Network Traffic Intelligence for Cyber Security Incident Response

Network Traffic Analysis (NTA) uses a combination of advanced analytics, machine learning, and rule-based detection to identify suspicious activities throughout the network. NTA tools analyze raw traffic such as packet data or flow data to build models that reflect normal network behavior. When NTA tools detect abnormal traffic patterns, they raise alerts. In addition to monitoring north-south traffic, most NTA solutions can also monitor east-west traffic, as well as cloud-native traffic. In the last year NTA has garnered a lot of attention and recently emerged as a category on Gartner’s “Hype-Cycle for IT Performance Analysis” where cPacket Networks was named as a key vendor.

NTA solutions assist security operation (SecOps) professionals in the detection of targeted attacks that have not been seen in the past. Although helpful, these tools have no or limited blocking ability because they are not deployed inline. But, they are effective in shortening the incident response window and reducing the dwell time of malware. Many NTA solutions can also be implemented to detect suspicious activity in cloud environments. Additionally, the role of network traffic intelligence has increased to supplement the effectiveness of security tools resulting in increased collaboration between SecOps and NetOps teams.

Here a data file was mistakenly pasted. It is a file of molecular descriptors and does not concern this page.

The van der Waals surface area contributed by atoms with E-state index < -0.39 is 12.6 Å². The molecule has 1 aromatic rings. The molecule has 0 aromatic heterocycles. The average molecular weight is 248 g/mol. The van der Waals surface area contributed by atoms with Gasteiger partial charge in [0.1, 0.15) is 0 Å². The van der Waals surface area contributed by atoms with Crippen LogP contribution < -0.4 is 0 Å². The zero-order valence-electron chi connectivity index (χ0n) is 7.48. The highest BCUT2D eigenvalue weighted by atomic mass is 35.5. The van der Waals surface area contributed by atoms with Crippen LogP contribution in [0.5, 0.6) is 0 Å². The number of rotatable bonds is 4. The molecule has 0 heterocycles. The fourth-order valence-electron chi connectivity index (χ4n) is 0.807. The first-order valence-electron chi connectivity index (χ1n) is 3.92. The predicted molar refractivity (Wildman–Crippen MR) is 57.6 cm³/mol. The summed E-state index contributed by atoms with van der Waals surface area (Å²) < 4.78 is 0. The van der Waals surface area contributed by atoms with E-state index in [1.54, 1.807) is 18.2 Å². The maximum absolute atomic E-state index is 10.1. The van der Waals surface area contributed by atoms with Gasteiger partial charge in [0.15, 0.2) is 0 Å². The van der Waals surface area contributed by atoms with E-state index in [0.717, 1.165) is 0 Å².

The Rise of Network Traffic Analysis & Digital Transformation

With the constantly changing technology landscape to help solve everyday problems comes the opportunity for vulnerabilities and new types of exploits and attacks on the network. Although digital transformation is a great thing and opens the door for new possibilities, it also attracts those who thrive on being malicious. Network attacks impact endpoints such as laptops and cell phones, data centers where precious data and business applications reside, and the enterprise network that connects everything.

While endpoints and the data center have mostly static data or data-at-rest, the enterprise network is the favorite spot for attackers to intrude due to data-in-motion that can be intercepted, and for being an entry point to the data-at-rest world. With the increasing types and number of attacks and resources available to black hats, attacks are therefore inevitable.

With most corporate networks still using security approaches from years past and unable to properly detect and mitigate network issues, legacy security approaches favor attackers due to their loopholes. Attackers are becoming smarter and more sophisticated and, with enough time, money, and persistence, they can overcome the strongest defense. It’s no longer a matter of if but when you will face a network attack.

The Blind Network and the Cost of Cybercrime

One of the reasons why vulnerabilities keep popping up despite so much spend on new security tools, is that the fundamental layer that feeds the security tools is usually disorganized. What I mean by that is that the network traffic and data is scattered all over the place and has several “blind spots”. This results in data islands, tool sprawl, and lack of correlation – that is – connecting the dots. As the organization grows, the problem compounds.

Business risk due to increased traffic blindness is real. This blindness can result in downtime, due to performance or functionality issues or security attacks.